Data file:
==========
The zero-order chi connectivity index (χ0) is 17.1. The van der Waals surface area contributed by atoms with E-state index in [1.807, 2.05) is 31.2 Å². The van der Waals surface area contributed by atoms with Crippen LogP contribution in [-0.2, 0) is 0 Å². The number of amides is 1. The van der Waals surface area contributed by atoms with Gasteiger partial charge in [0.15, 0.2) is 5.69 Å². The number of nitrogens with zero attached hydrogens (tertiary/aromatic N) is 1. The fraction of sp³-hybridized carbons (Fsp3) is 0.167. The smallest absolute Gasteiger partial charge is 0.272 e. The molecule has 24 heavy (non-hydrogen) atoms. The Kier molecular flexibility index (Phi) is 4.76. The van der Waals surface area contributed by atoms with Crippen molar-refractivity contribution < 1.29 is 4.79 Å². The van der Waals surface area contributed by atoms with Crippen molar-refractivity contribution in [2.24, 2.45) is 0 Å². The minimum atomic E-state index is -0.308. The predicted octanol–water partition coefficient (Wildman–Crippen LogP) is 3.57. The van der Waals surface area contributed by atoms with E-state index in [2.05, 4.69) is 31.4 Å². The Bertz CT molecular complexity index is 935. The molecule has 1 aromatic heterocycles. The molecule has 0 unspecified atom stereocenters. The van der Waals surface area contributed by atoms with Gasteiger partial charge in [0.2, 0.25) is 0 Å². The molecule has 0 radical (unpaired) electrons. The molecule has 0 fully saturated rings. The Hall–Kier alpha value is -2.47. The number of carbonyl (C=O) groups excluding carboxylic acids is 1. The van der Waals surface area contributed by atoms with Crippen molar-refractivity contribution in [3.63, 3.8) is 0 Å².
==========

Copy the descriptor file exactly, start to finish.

The zero-order chi connectivity index (χ0) is 17.1. The van der Waals surface area contributed by atoms with E-state index in [1.807, 2.05) is 31.2 Å². The van der Waals surface area contributed by atoms with Crippen LogP contribution in [-0.2, 0) is 0 Å². The number of amides is 1. The van der Waals surface area contributed by atoms with Gasteiger partial charge in [0.15, 0.2) is 5.69 Å². The number of nitrogens with zero attached hydrogens (tertiary/aromatic N) is 1. The fraction of sp³-hybridized carbons (Fsp3) is 0.167. The smallest absolute Gasteiger partial charge is 0.272 e. The molecule has 24 heavy (non-hydrogen) atoms. The Kier molecular flexibility index (Phi) is 4.76. The van der Waals surface area contributed by atoms with Crippen molar-refractivity contribution < 1.29 is 4.79 Å². The van der Waals surface area contributed by atoms with Crippen molar-refractivity contribution in [2.24, 2.45) is 0 Å². The minimum atomic E-state index is -0.308. The predicted octanol–water partition coefficient (Wildman–Crippen LogP) is 3.57. The van der Waals surface area contributed by atoms with E-state index in [2.05, 4.69) is 31.4 Å². The Bertz CT molecular complexity index is 935. The molecule has 1 aromatic heterocycles. The molecule has 0 unspecified atom stereocenters. The van der Waals surface area contributed by atoms with Gasteiger partial charge in [0.2, 0.25) is 0 Å². The molecule has 0 radical (unpaired) electrons. The molecule has 0 fully saturated rings. The Hall–Kier alpha value is -2.47. The number of carbonyl (C=O) groups excluding carboxylic acids is 1. The van der Waals surface area contributed by atoms with Crippen molar-refractivity contribution in [3.63, 3.8) is 0 Å².